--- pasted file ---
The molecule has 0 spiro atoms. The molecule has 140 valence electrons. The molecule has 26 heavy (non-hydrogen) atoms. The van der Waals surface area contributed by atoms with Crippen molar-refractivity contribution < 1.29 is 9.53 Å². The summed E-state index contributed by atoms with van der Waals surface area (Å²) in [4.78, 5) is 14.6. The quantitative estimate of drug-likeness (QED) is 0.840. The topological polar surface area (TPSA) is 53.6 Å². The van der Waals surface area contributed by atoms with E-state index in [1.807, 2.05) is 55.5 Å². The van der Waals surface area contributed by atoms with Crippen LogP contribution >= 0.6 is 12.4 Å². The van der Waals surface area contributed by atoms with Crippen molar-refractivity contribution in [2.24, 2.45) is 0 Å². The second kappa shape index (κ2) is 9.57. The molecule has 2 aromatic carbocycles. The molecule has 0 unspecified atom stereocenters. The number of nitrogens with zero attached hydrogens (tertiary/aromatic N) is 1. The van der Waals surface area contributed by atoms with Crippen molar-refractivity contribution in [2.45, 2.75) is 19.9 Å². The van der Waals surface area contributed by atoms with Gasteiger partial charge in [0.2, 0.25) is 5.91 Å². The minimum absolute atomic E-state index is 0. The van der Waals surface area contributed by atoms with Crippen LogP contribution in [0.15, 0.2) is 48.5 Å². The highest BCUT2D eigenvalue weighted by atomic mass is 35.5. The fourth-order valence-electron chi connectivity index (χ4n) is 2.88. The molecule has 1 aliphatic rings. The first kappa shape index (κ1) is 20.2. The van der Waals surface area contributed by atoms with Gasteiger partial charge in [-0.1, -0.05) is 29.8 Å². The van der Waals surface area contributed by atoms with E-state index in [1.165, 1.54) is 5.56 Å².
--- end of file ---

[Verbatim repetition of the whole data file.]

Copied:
The molecule has 0 spiro atoms. The molecule has 140 valence electrons. The molecule has 26 heavy (non-hydrogen) atoms. The van der Waals surface area contributed by atoms with Crippen molar-refractivity contribution < 1.29 is 9.53 Å². The summed E-state index contributed by atoms with van der Waals surface area (Å²) in [4.78, 5) is 14.6. The quantitative estimate of drug-likeness (QED) is 0.840. The topological polar surface area (TPSA) is 53.6 Å². The van der Waals surface area contributed by atoms with E-state index in [1.807, 2.05) is 55.5 Å². The van der Waals surface area contributed by atoms with Crippen LogP contribution >= 0.6 is 12.4 Å². The van der Waals surface area contributed by atoms with Crippen molar-refractivity contribution in [2.24, 2.45) is 0 Å². The second kappa shape index (κ2) is 9.57. The molecule has 2 aromatic carbocycles. The molecule has 0 unspecified atom stereocenters. The number of nitrogens with zero attached hydrogens (tertiary/aromatic N) is 1. The van der Waals surface area contributed by atoms with Crippen molar-refractivity contribution in [2.45, 2.75) is 19.9 Å². The van der Waals surface area contributed by atoms with Gasteiger partial charge in [0.2, 0.25) is 5.91 Å². The minimum absolute atomic E-state index is 0. The van der Waals surface area contributed by atoms with Crippen LogP contribution in [0.15, 0.2) is 48.5 Å². The highest BCUT2D eigenvalue weighted by atomic mass is 35.5. The fourth-order valence-electron chi connectivity index (χ4n) is 2.88. The molecule has 1 aliphatic rings. The first kappa shape index (κ1) is 20.2. The van der Waals surface area contributed by atoms with Gasteiger partial charge in [-0.1, -0.05) is 29.8 Å². The van der Waals surface area contributed by atoms with E-state index in [1.165, 1.54) is 5.56 Å².